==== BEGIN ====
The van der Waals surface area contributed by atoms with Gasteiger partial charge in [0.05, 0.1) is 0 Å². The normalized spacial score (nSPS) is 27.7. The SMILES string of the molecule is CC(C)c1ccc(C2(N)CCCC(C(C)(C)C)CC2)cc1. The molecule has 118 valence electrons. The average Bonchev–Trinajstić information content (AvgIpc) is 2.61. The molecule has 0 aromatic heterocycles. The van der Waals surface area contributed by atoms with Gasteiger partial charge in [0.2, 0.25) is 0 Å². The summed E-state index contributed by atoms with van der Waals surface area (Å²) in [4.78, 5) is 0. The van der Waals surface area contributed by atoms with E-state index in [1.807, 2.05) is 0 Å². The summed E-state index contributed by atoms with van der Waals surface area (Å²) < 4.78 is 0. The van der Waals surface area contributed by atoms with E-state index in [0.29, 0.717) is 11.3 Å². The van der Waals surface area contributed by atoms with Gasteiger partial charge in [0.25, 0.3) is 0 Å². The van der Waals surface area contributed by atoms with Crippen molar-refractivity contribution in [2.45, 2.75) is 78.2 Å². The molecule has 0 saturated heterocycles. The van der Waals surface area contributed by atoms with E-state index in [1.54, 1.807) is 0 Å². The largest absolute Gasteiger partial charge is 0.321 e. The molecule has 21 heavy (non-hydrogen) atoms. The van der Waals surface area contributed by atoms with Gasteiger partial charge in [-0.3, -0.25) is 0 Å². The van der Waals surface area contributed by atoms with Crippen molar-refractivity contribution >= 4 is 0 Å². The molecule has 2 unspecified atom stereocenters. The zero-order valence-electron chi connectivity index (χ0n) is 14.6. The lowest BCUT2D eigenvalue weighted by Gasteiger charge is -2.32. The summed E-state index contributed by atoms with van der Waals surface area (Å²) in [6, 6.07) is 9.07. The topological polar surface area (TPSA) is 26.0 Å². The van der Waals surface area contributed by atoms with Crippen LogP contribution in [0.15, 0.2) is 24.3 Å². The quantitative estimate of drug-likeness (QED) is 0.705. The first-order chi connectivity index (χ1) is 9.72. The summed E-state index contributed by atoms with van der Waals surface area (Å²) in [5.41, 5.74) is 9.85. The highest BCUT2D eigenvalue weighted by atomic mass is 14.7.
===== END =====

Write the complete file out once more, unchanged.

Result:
The van der Waals surface area contributed by atoms with Gasteiger partial charge in [0.05, 0.1) is 0 Å². The normalized spacial score (nSPS) is 27.7. The SMILES string of the molecule is CC(C)c1ccc(C2(N)CCCC(C(C)(C)C)CC2)cc1. The molecule has 118 valence electrons. The average Bonchev–Trinajstić information content (AvgIpc) is 2.61. The molecule has 0 aromatic heterocycles. The van der Waals surface area contributed by atoms with Gasteiger partial charge in [0.2, 0.25) is 0 Å². The summed E-state index contributed by atoms with van der Waals surface area (Å²) in [4.78, 5) is 0. The van der Waals surface area contributed by atoms with E-state index in [1.807, 2.05) is 0 Å². The summed E-state index contributed by atoms with van der Waals surface area (Å²) < 4.78 is 0. The van der Waals surface area contributed by atoms with E-state index in [0.29, 0.717) is 11.3 Å². The van der Waals surface area contributed by atoms with Gasteiger partial charge in [0.25, 0.3) is 0 Å². The van der Waals surface area contributed by atoms with Crippen molar-refractivity contribution in [2.45, 2.75) is 78.2 Å². The molecule has 0 saturated heterocycles. The van der Waals surface area contributed by atoms with E-state index in [1.54, 1.807) is 0 Å². The largest absolute Gasteiger partial charge is 0.321 e. The molecule has 21 heavy (non-hydrogen) atoms. The van der Waals surface area contributed by atoms with Gasteiger partial charge in [-0.3, -0.25) is 0 Å². The van der Waals surface area contributed by atoms with Crippen molar-refractivity contribution >= 4 is 0 Å². The molecule has 2 unspecified atom stereocenters. The zero-order valence-electron chi connectivity index (χ0n) is 14.6. The lowest BCUT2D eigenvalue weighted by Gasteiger charge is -2.32. The summed E-state index contributed by atoms with van der Waals surface area (Å²) in [6, 6.07) is 9.07. The topological polar surface area (TPSA) is 26.0 Å². The van der Waals surface area contributed by atoms with Crippen LogP contribution in [0.15, 0.2) is 24.3 Å². The quantitative estimate of drug-likeness (QED) is 0.705. The first-order chi connectivity index (χ1) is 9.72. The summed E-state index contributed by atoms with van der Waals surface area (Å²) in [5.41, 5.74) is 9.85. The highest BCUT2D eigenvalue weighted by atomic mass is 14.7.